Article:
Study Finds Teacher Prep Program Ratings Flawed
A national organization that biennially rates teacher preparation programs across the country was itself evaluated by UNC Chapel Hill researchers. The outcome was not so good.
For the past year, UNC researchers looked at how well teachers in North Carolina perform who graduated from schools whose teacher education programs received high ratings from the National Council on Teacher Quality. The report released this week found little connection between NCTQ's ratings and teacher effectiveness. Kevin Bastian, director of UNC Chapel Hill’s Teacher Quality Research Initiative oversaw the study.
“There’s not a strong relationship between the NCTQ overall program rating for teacher prep programs and how well teachers are performing in their first couple of years in the profession in North Carolina," Bastian said.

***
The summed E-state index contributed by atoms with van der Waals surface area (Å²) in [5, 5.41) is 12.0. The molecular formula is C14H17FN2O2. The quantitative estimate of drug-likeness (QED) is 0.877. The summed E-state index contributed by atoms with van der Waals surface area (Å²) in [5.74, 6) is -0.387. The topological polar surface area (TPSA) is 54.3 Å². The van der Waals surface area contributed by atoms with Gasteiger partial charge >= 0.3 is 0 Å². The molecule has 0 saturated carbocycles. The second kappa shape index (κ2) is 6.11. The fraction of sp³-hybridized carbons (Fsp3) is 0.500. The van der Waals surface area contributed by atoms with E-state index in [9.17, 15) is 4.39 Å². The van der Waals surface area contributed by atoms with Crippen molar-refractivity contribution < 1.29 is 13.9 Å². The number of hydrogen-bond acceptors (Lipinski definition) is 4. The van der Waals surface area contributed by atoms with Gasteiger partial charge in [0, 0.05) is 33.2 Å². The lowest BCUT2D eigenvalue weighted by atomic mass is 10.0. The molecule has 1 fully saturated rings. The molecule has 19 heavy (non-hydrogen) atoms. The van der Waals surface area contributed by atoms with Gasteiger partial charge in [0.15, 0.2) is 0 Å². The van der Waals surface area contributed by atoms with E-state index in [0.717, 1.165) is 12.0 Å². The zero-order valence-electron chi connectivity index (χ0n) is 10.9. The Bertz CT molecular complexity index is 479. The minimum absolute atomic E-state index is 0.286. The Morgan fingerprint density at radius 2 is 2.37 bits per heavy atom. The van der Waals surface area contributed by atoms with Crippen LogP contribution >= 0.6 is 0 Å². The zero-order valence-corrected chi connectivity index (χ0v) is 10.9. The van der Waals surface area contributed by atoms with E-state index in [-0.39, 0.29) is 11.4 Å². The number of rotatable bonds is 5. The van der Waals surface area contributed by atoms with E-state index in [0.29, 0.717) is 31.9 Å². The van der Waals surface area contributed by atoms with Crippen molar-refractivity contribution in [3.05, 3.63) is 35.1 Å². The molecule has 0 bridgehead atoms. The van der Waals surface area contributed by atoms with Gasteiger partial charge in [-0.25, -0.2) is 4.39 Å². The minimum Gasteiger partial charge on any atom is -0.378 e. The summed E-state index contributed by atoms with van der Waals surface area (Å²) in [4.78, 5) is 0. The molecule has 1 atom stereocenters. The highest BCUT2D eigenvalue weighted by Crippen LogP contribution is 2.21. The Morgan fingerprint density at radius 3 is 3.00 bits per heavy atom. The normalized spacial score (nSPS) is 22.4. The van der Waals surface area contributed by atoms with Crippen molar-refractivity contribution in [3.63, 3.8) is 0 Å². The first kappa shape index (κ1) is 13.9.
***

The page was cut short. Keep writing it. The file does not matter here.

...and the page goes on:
The study looked at 124 North Carolina teachers who graduated from programs highly-rated by NCTQ. It found 15 were more effective in raising student test scores, five were less effective and no difference was noted for 104 of them.
“In North Carolina, a lesson to be drawn is if teacher preparation programs are interested in advancing the quality of their programs and the quality of their graduates, trying to raise their scores on these NCTQ standards doesn’t seem like the right course of action,” Bastian said
NCQT officials, who collaborated with UNC on the study, say the findings will help them improve the methods they use to rate teacher prep programs in their 2016 assessments. Some education experts have criticized the group in the past for not going deep enough in its’ evaluations and relying too heavily on course descriptions and syllabi.